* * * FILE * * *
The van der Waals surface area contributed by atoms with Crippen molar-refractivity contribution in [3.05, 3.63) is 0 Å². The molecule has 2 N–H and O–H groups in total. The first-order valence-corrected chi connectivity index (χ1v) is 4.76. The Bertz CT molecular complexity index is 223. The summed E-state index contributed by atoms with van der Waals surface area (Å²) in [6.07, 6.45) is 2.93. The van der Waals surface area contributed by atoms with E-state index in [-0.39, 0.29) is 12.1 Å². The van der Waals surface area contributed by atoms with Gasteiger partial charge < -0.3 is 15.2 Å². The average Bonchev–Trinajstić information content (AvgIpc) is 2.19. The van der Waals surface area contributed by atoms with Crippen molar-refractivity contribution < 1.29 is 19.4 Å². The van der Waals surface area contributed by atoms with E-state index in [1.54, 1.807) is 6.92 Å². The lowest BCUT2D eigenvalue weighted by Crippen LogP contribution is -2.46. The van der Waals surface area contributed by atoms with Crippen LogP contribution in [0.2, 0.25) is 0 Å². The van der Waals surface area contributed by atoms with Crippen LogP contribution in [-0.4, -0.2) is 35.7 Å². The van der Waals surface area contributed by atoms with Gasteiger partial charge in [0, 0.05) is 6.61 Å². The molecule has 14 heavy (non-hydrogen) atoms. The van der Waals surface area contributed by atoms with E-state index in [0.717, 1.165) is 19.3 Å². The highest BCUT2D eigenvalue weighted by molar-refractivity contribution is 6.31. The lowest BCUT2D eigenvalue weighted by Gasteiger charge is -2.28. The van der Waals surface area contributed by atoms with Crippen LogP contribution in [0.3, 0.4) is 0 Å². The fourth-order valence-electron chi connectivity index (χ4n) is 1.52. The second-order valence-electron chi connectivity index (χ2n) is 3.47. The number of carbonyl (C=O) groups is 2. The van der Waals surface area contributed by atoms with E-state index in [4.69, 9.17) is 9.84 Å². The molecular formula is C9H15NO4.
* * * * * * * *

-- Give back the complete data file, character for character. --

The van der Waals surface area contributed by atoms with Crippen molar-refractivity contribution in [3.05, 3.63) is 0 Å². The molecule has 2 N–H and O–H groups in total. The first-order valence-corrected chi connectivity index (χ1v) is 4.76. The Bertz CT molecular complexity index is 223. The summed E-state index contributed by atoms with van der Waals surface area (Å²) in [6.07, 6.45) is 2.93. The van der Waals surface area contributed by atoms with E-state index in [-0.39, 0.29) is 12.1 Å². The van der Waals surface area contributed by atoms with Gasteiger partial charge < -0.3 is 15.2 Å². The average Bonchev–Trinajstić information content (AvgIpc) is 2.19. The van der Waals surface area contributed by atoms with Crippen molar-refractivity contribution < 1.29 is 19.4 Å². The van der Waals surface area contributed by atoms with E-state index in [1.54, 1.807) is 6.92 Å². The lowest BCUT2D eigenvalue weighted by Crippen LogP contribution is -2.46. The van der Waals surface area contributed by atoms with Crippen LogP contribution in [0.2, 0.25) is 0 Å². The van der Waals surface area contributed by atoms with Crippen LogP contribution in [-0.4, -0.2) is 35.7 Å². The van der Waals surface area contributed by atoms with Gasteiger partial charge in [0, 0.05) is 6.61 Å². The molecule has 14 heavy (non-hydrogen) atoms. The van der Waals surface area contributed by atoms with E-state index in [0.717, 1.165) is 19.3 Å². The highest BCUT2D eigenvalue weighted by molar-refractivity contribution is 6.31. The lowest BCUT2D eigenvalue weighted by Gasteiger charge is -2.28. The van der Waals surface area contributed by atoms with Crippen LogP contribution in [0.3, 0.4) is 0 Å². The fourth-order valence-electron chi connectivity index (χ4n) is 1.52. The second-order valence-electron chi connectivity index (χ2n) is 3.47. The number of carbonyl (C=O) groups is 2. The van der Waals surface area contributed by atoms with E-state index in [4.69, 9.17) is 9.84 Å². The molecular formula is C9H15NO4.